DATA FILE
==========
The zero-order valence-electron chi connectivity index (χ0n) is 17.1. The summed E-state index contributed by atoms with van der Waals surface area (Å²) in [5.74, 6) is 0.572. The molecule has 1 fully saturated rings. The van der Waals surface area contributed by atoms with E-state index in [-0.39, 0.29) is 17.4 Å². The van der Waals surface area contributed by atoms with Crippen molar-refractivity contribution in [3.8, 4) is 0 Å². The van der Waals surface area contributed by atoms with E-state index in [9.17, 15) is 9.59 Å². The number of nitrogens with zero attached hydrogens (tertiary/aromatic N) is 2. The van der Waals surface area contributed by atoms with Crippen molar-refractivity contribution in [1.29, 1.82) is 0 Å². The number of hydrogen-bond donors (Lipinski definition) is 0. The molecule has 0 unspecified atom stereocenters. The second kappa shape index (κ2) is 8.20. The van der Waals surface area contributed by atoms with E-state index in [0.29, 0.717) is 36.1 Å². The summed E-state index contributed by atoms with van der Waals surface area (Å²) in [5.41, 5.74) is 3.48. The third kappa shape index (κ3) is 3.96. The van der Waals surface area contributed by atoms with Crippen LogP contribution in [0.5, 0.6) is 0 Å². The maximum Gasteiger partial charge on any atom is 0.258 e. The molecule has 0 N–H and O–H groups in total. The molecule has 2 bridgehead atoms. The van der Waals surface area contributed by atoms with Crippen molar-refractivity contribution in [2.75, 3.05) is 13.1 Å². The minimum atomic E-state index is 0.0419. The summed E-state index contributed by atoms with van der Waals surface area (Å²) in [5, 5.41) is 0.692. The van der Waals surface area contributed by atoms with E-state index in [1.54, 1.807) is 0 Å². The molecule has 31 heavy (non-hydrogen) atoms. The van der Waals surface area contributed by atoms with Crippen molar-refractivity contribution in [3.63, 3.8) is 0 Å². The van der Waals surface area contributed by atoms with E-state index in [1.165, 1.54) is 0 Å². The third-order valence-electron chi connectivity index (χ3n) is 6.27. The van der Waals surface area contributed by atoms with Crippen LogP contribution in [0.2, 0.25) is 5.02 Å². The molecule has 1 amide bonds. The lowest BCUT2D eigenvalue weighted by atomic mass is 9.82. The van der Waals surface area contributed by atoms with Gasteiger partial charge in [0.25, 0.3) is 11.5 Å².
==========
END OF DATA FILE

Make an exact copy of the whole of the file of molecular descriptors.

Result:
The zero-order valence-electron chi connectivity index (χ0n) is 17.1. The summed E-state index contributed by atoms with van der Waals surface area (Å²) in [5.74, 6) is 0.572. The molecule has 1 fully saturated rings. The van der Waals surface area contributed by atoms with E-state index in [-0.39, 0.29) is 17.4 Å². The van der Waals surface area contributed by atoms with Crippen molar-refractivity contribution in [3.8, 4) is 0 Å². The van der Waals surface area contributed by atoms with E-state index in [9.17, 15) is 9.59 Å². The number of nitrogens with zero attached hydrogens (tertiary/aromatic N) is 2. The van der Waals surface area contributed by atoms with Crippen molar-refractivity contribution in [1.29, 1.82) is 0 Å². The number of hydrogen-bond donors (Lipinski definition) is 0. The molecule has 0 unspecified atom stereocenters. The second kappa shape index (κ2) is 8.20. The van der Waals surface area contributed by atoms with E-state index in [0.29, 0.717) is 36.1 Å². The summed E-state index contributed by atoms with van der Waals surface area (Å²) in [5.41, 5.74) is 3.48. The third kappa shape index (κ3) is 3.96. The van der Waals surface area contributed by atoms with Crippen LogP contribution in [0.5, 0.6) is 0 Å². The maximum Gasteiger partial charge on any atom is 0.258 e. The molecule has 0 N–H and O–H groups in total. The molecule has 2 bridgehead atoms. The van der Waals surface area contributed by atoms with Crippen molar-refractivity contribution in [2.75, 3.05) is 13.1 Å². The minimum atomic E-state index is 0.0419. The summed E-state index contributed by atoms with van der Waals surface area (Å²) in [5, 5.41) is 0.692. The van der Waals surface area contributed by atoms with E-state index in [1.54, 1.807) is 0 Å². The molecule has 31 heavy (non-hydrogen) atoms. The van der Waals surface area contributed by atoms with Crippen molar-refractivity contribution in [3.63, 3.8) is 0 Å². The van der Waals surface area contributed by atoms with E-state index in [1.165, 1.54) is 0 Å². The third-order valence-electron chi connectivity index (χ3n) is 6.27. The van der Waals surface area contributed by atoms with Crippen LogP contribution in [0.2, 0.25) is 5.02 Å². The molecule has 1 amide bonds. The lowest BCUT2D eigenvalue weighted by atomic mass is 9.82. The van der Waals surface area contributed by atoms with Gasteiger partial charge in [0.25, 0.3) is 11.5 Å².